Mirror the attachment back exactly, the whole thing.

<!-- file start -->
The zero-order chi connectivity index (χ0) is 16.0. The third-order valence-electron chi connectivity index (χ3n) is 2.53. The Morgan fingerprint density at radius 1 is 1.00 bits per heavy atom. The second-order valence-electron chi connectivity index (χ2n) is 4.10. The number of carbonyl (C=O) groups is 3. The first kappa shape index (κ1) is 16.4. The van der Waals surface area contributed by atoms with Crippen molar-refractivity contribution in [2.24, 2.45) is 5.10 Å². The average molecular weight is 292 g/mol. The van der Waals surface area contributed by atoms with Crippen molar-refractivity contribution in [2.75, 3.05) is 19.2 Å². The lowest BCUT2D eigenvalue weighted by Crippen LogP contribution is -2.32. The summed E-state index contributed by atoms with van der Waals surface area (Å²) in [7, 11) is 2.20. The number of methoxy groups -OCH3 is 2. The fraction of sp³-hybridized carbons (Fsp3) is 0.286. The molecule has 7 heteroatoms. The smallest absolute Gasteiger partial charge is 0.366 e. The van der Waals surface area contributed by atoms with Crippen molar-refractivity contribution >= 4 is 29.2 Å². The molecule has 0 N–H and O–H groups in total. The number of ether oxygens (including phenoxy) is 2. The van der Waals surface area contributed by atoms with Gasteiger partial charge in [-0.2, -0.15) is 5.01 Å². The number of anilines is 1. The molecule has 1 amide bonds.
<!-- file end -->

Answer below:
The zero-order chi connectivity index (χ0) is 16.0. The third-order valence-electron chi connectivity index (χ3n) is 2.53. The Morgan fingerprint density at radius 1 is 1.00 bits per heavy atom. The second-order valence-electron chi connectivity index (χ2n) is 4.10. The number of carbonyl (C=O) groups is 3. The first kappa shape index (κ1) is 16.4. The van der Waals surface area contributed by atoms with Crippen molar-refractivity contribution in [2.24, 2.45) is 5.10 Å². The average molecular weight is 292 g/mol. The van der Waals surface area contributed by atoms with Crippen molar-refractivity contribution in [2.75, 3.05) is 19.2 Å². The lowest BCUT2D eigenvalue weighted by Crippen LogP contribution is -2.32. The summed E-state index contributed by atoms with van der Waals surface area (Å²) in [7, 11) is 2.20. The number of methoxy groups -OCH3 is 2. The fraction of sp³-hybridized carbons (Fsp3) is 0.286. The molecule has 7 heteroatoms. The smallest absolute Gasteiger partial charge is 0.366 e. The van der Waals surface area contributed by atoms with Crippen molar-refractivity contribution >= 4 is 29.2 Å². The molecule has 0 N–H and O–H groups in total. The number of ether oxygens (including phenoxy) is 2. The van der Waals surface area contributed by atoms with Gasteiger partial charge in [-0.2, -0.15) is 5.01 Å². The number of anilines is 1. The molecule has 1 amide bonds.